153.   --render point
  154.   draw_point(currentPoint.x,currentPoint.y,i)
  155.   --Prepare for next loop
  156.   currentPoint.x=currentPoint.x+1
  157.   currentNumber.real = real + config.step.x
  158.  
  159.   --End of horizontal line
  160.   if real > config.numberBoundaries.x.max then
  161.     currentNumber.real = config.numberBoundaries.x.min
  162.     currentNumber.imag = imag-config.step.y
  163.     currentPoint.x=0
  164.     currentPoint.y=currentPoint.y+1
  165.   end
  166.  
  167.   if imag<config.numberBoundaries.y.min then
  168.   --All points have been processed. We can stop the function from starting again
  169.  
  170.     --Debug lines for render time benchmarking? uncomment the next two lines to activate
  171.     --print("done !")
  172.     --print("time elapsed :"..os.clock()-start_time .."s")
  173.  
  174.     return false
  175.   end
  176.   return true
  177. end
  178.  
  179. function map:on_started()
  180.   map:get_hero():set_visible(false)
  181. end
  182.  
  183. function map:on_finished()
  184.   map:get_hero():set_visible(true)
  185. end
  186. -- starting the whole process
  187. function map:on_opening_transition_finished()
  188.   config.step.x=(config.numberBoundaries.x.max-config.numberBoundaries.x.min)/(config.grid.width-1)
  189.   config.step.y=(config.numberBoundaries.y.max-config.numberBoundaries.y.min)/(config.grid.height-1)
  190.   --print("step X="..config.step.x..",step Y="..config.step.y)
  191.  
  192.   --getting the current time for later usage, if you want to benchmark the rendering duration, just uncomment the next line
  193.   --start_time=os.clock()
  194.  
  195.   sol.timer.start(1, calculateNextPoint)
  196. end
  197. function map:on_draw(dst)
  198.   local camera=map:get_camera()
  199.   local x,y=camera:get_position()
  200.   local w,h=sol.video.get_quest_size()
  201.   fractalRender:draw_region(x,y,w,h,dst)
  202. end
2. the Sierpinsky Triangle
Code: Lua
  1. --[[
  2. The Sierpinsky triangle.
  3. On of the well known fractals, often used as a demonstration for calculators programming
  4. When rendered, it shows a Triforce-like shape, with each triangle being a raduction of the base figure.
  5. like this
  6.  
  7.        /\
  8.       /--\
  9.      /\  /\
  10.     /__\/__\
  11.    /\      /\
  12.   /__\    /__\
  13.  /\  /\  /\  /\
  14. /__\/__\/__\/__\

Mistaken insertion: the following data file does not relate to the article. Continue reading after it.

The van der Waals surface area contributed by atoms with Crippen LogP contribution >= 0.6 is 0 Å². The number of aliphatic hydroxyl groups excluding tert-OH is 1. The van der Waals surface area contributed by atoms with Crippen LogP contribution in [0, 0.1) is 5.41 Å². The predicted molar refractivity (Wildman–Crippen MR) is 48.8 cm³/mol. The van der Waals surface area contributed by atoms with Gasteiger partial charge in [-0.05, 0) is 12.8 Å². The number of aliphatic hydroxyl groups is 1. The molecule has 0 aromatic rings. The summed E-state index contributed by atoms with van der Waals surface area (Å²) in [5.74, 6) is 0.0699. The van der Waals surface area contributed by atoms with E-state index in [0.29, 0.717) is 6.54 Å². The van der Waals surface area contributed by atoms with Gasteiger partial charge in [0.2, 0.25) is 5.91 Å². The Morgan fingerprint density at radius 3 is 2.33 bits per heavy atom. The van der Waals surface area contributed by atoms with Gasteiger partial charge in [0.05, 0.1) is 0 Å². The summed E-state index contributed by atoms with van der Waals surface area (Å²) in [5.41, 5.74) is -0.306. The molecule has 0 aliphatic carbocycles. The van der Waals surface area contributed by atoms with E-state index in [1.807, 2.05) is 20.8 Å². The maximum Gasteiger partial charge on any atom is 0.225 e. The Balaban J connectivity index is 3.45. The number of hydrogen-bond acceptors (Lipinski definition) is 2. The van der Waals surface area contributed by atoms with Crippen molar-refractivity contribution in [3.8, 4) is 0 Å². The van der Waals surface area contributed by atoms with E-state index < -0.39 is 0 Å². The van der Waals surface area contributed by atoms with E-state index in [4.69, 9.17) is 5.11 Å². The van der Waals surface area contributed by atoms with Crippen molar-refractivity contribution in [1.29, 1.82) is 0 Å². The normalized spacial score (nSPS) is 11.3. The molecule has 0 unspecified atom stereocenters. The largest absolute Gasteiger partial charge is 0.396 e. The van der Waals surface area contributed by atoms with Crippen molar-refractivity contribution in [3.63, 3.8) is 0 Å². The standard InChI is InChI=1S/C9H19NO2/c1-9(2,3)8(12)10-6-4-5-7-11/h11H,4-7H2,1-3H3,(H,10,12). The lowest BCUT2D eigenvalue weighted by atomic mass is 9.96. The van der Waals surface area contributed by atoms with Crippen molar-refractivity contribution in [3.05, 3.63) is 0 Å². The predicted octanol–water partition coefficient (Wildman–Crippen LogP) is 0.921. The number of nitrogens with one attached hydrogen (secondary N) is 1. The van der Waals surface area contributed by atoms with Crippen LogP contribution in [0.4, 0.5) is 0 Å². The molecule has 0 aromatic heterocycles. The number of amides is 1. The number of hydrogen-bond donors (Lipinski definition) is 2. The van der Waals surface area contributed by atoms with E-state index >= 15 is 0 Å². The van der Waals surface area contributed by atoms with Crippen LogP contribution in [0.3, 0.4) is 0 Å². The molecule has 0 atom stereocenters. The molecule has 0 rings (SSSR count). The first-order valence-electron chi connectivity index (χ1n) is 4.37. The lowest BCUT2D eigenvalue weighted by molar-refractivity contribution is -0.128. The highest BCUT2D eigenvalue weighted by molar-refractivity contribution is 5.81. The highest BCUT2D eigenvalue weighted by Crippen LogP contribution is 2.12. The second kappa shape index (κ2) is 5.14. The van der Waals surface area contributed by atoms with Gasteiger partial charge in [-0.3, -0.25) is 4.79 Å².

15.  
  16. For more information, feel free to check on the Wiki or any math article
  17.  
  18. How to use :
  19. 1. create a map of the size of your choice
  20. 2. copy/paste this whole code in the map script.
  21. 3. setup the config variables with your own parameters
  22. 4. Run the map !
  23. --]]
  24.  
  25. local map = ...
  26.  
  27. -- Must be lower or equel to map size to render properly
  28. local grid={
  29.   width=200,
  30.   height=200
  31. }
  32. local maxIterations=10000
  33. -- the outer triangle summits
  34. local summits={
  35.    {0,0},
  36.    {grid.width,0},
  37.    {grid.width/2,grid.height},
  38. }
  39. local point
  40.  
  41. -- initial position
  42. local x=grid.width/2
  43. local y=grid.height/2
  44.  
  45. local iter
  46. local fractalRender= sol.surface.create(grid.width,grid.height)
  47. local pixel=sol.surface.create(1,1)
  48. pixel:fill_color({0,0,0})
  49. local game = map:get_game()
  50.  
  51. -- Event called at initialization time, as soon as this map becomes is loaded.
  52. function map:on_started()
  53.   map:get_hero():set_visible(false)
  54.   iter=0
  55.   --print("initial point : X="..x..", Y="..y)
  56.  
  57. end
  58.  
  59. function map:on_finished()
  60.   map:get_hero():set_visible(true)
  61. end
  62.  
  63. function map:on_update()
  64.  
  65.   if iter <maxIterations then
  66.     --these three lines are all the calculation. Yes, this fractal is very easy to setup.
  67.     --Note, they directly come from internet, so feel free to change to your own.
  68.     point=summits[math.random(3)]
  69.     x=(x+point[1])/2
  70.     y=(y+point[2])/2
  71.  
  72.     --[[
  73.  
  74.     -- my calculator's example script from the instruction book. Kept here for historical reasons, feel free to remove.
  75.     random=math.random(999)
  76.     --local random
  77.     --print("random number : "..random)
  78.     if random<=333 then
  79.       x=x/2
  80.       y=y/2
  81.     elseif random >333 and random <=666 then
  82.       x=(x+(base_size/2))/2
  83.       y=(y+base_size)/2
  84.     else
  85.       x=(x+base_size)/2
  86.       y=y/2
  87.     end    
  88.   --]]
  89.   --print("new point on cycle "..count..": X="..x..", Y="..y)
  90.   pixel:draw(fractalRender, x,grid.height-y)
  91.   iter=iter+1
  92.   end
  93.  
  94.  
  95. end
  96.  
  97. function map:on_draw(dst)
  98.   fractalRender:draw(dst)
  99. end
More to come later.... maybe !
Feel free to test, but be warned : it can, and will, take some time to get a full render, depending of your computer power and the parameters you chose.
if you have suggestions for improvements, feel free to.
Enjoy !
« Last Edit: September 15, 2017, 11:37:35 am by PhoenixII54 »

Diarandor

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Re: Fractals !
« Reply #1 on: September 15, 2017, 05:26:44 pm »
Thanks a lot for sharing these scripts. Fractals are very interesting and beautiful. Although we are a bit unlucky that pixel art is really bad to draw a fractal... :(
But now we can easily draw triforces with your Sierpinsky script :)

froggy77

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Re: Fractals !
« Reply #2 on: September 19, 2017, 07:43:54 pm »
PhoenixII54> Please, could you add two screenshots for these effects?